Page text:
What is it?
Now in its eighth generation, the Volkswagen Golf remains the archetypal family hatchback.
And now that quite a few versions are already available to buy or have been announced in advance, clearly we’re headed for the same divide in the range we’ve seen many times before – the divide between regular models and more aggressively styled performance derivatives.
However, there exists a middle ground, and it’s one that has traditionally been popular with Golf buyers. That middle ground is R-Line trim, and it allows owners to get some (or actually quite a lot) of the sporty styling cues seen on models such as the GTI and upcoming R but affixed to more affordable and economical models further down the hierarchy.
It’s the best of both worlds, or a bit of a cheat, depending on how you see these things.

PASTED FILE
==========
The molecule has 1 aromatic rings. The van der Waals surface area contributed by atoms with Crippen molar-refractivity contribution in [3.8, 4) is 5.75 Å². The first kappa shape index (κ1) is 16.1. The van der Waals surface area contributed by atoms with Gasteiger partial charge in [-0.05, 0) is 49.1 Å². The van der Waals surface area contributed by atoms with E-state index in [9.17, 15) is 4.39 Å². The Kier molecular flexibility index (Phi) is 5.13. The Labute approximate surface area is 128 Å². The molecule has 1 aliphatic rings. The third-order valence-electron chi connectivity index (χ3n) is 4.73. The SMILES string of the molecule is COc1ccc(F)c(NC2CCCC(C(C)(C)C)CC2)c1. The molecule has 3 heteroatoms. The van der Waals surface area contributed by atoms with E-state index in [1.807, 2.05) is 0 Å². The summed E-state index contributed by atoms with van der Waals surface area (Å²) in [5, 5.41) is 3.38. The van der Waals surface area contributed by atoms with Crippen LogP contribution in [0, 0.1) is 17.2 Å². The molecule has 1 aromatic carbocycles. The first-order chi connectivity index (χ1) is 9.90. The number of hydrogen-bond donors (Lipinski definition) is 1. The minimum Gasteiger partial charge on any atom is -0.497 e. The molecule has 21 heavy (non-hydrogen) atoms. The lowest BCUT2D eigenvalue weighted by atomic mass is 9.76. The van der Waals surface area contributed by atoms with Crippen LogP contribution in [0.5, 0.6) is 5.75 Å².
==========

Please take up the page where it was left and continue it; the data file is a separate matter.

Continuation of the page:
In the sub-GTI Golf world, R-Line sits as the uppermost of three trims levels, above Life and Style, and it’s recognisable by distinct front and rear bumpers with gloss inserts, as well as unique side skirts and false, trapezoidal exhausts outlets.
The actual substance you’re paying a few extra grand for is lowered sports suspension, 17in alloy wheels, variable-ratio steering and adjustable front sports seats trimmed in a nifty ‘art velours’ material.
As for engines, there is the same choice you get with the lesser trims, apart from the 108bhp 1.0-litre three-cylinder turbo petrol that serves as the gatekeeper to entry-level Life, which is incompatible with R-Line.
You therefore have the option of Volkswagen's 129bhp 1.5-litre four-cylinder turbo petrol, which is carried over from the previous-generation Golf and paired with a manual gearbox. Or if you want the dual-clutch automatic, a 148bhp version with Volkswagen's efficiency-boosting 48V mild-hybrid technology, which is new for the Mk8 car. There’s also a 148bhp 2.0-litre four-cylinder diesel, which oddly is offered without mild-hybrid technology.